Learn more about the differences between the Inventory and the GHGRP.

    Figure 1: U.S. Greenhouse Gas Inventory and the Greenhouse Gas Reporting Program

    Suppliers report the quantity of GHGs that would be emitted if the fuels and industrial GHGs that they place into the economy each year are used/released. Reporting by suppliers helps account for the greenhouse gas emissions by the numerous low-emitting sources that are not required to report emissions under the GHGRP (e.g., mobile sources, residential sources). Learn more about suppliers and their 2013 reported data.

    Table 2: Overview of GHG Data Reported (2013)
    Direct emitters
    Number of facilities reporting 7,879
    Reported direct emissions (billion metric tons CO2e) 3.18
    Suppliers of fuel and industrial gases
    Number of suppliers 965
    Underground injection of carbon dioxide
    Number of carbon dioxide injection facilities 92
  • Who reports?

    For 2013, 7,865 direct emitters submitted a GHG report. The Petroleum and Natural Gas Systems sector had the largest number of reporting facilities, followed by the Waste Sector and the Power Plants Sector. Among suppliers, Suppliers of Natural Gas and Natural Gas Liquids had the largest number of reporting facilities.

    Table 3: Number of Direct Emitters that Reported (2013)
    Industry Sector Number of Reporters1
    Power Plants 1,572
    Petroleum and Natural Gas Systems 2,164
    Refineries 145
    Chemicals 473
      Fluorinated Chemicals 16
      Non-fluorinated Chemicals 457
    Waste 1,611
    Metals 296
    Minerals 376
    Pulp and Paper 233
    Other 1,399
      Underground Coal Mines 118
      Electrical Equipment Production & Use 127
      Electronics Manufacturing 53
      Other Combustion 1,101

    1 Totals sum to more than 7,879 because facilities whose activities fall within more than one sector are counted multiple times.

  • Reported Emissions

    In 2013, 3.18 billion metric tons CO2e were reported by direct emitters. The largest emitting sector was the Power Plant Sector with 2.1 billion metric tons CO2e, followed by the Petroleum and Natural Gas Systems Sector with 224 million metric tons (MMT) CO2e and the Petroleum Refinery Sector with 177 MMT CO2e. This information, as well as average emissions per reporter, is shown in the following chart.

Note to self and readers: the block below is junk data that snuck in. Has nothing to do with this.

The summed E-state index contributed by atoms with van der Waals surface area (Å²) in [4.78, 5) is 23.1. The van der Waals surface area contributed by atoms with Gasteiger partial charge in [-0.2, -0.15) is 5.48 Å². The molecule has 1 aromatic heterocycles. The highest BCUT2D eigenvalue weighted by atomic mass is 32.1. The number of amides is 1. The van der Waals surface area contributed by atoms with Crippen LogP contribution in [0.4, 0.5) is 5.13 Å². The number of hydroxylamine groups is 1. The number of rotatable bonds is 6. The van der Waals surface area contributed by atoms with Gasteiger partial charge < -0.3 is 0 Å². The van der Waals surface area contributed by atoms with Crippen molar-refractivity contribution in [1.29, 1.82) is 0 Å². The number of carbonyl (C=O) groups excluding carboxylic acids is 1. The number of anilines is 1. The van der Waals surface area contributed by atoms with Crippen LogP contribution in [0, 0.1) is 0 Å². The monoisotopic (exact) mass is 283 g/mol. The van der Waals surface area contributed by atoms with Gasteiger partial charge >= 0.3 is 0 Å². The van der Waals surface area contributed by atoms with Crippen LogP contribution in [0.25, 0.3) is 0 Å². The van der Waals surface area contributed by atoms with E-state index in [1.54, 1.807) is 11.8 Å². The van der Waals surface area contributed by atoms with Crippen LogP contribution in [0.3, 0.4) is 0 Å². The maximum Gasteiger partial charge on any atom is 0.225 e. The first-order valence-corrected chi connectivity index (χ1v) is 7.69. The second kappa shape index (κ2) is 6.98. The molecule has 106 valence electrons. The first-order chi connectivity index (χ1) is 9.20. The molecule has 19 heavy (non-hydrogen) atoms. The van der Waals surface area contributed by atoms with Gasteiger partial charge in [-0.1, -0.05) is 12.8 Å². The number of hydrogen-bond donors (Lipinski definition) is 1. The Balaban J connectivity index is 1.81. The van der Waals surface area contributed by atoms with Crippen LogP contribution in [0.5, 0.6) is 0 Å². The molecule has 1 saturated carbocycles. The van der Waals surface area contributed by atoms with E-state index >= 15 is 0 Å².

Figure 2: Direct GHG Emissions Reported by Sector (2013)

    View this information in FLIGHT.

  • Emissions Trends

    National level trends in greenhouse gas emissions are available through the Inventory of U.S. Greenhouse Gas Emissions and Sinks: 1990-2012. The Greenhouse Gas Reporting Program is different from the U.S. GHG Inventory in that it collects information from the largest stationary sources in the U.S. and provides nearly complete emissions coverage for many of the largest emitting industries. Trends in emissions reported for individual industries are discussed in the industry-specific reports.

    Total U.S. emissions decreased by 3.4% from 2011 to 2012, based on the U.S. GHG Inventory. Between 2011 and 2012, emissions reported to the GHGRP declined by 4.5% (Table 4). This decline was driven by a 4.7% decline in emissions from power plants.

    The U.S. GHG Inventory is not yet available for 2013.  For sources reporting to the GHGRP, emissions increased by 0.62% from 2012 to 2013; this increase was driven by a similar increase in power plant emissions. Over the past three reporting years (2011-2013), GHGRP reported emissions have declined by 3.9%.  This decline is caused primarily by a 5.4% decline in reported emissions by power plants. Since 2010, emissions from power plants have decreased by 9.8%.

    Table 4: Emissions Trends for U.S. GHG Inventory and GHGRP (2011-2013)
      2011 2012 2013
    U.S. GHG Inventory
    Total emissions (million metric tons CO2e) 6,753 6,525.6 Not available
    Percent change in emissions from previous year -1.77% -3.37% Not available
    Number of direct-emitting facilities 7,592 7,808 7,879
    Direct emissions (million metric tons CO2e) 3,314.2 3,164.8 3,184.3
    Percent change in emissions from previous year -4.5% 0.6%
    Table 5: Emission Trends by Sector (2011-2013)
    Sector 2011 Emissions
    (MMT CO2e)
    2012 Emissions
    (MMT CO2e)1
    2013 Emissions
    (MMT CO2e)
    Power Plants 2,221.3 2,088.1 2,100.9
    Oil & Gas 223.1 226.4 224.1
    Refineries 178.3 174.0 176.7
    Chemicals 179.2 170.9 174.6
      Fluorinated Chemicals 15.7 12.4 13.5
      Non-fluorinated Chemicals 163.5 158.5 161.1
    Waste 115.4 118.5 114.0
    Metals 112.8 106.9 106.8
    Minerals 103.2 107.5 111.3
    Pulp & Paper 44.2 42.5 39.1
    Other 136.8 130.0 136.9
      Underground Coal Mines 37.1 34.0 41.5
      Electrical Equipment Production & Use 4.3 3.5 3.5
      Electronics Manufacturing 6.1 5.6 4.5
      Other Combustion 89.3 86.9 87.4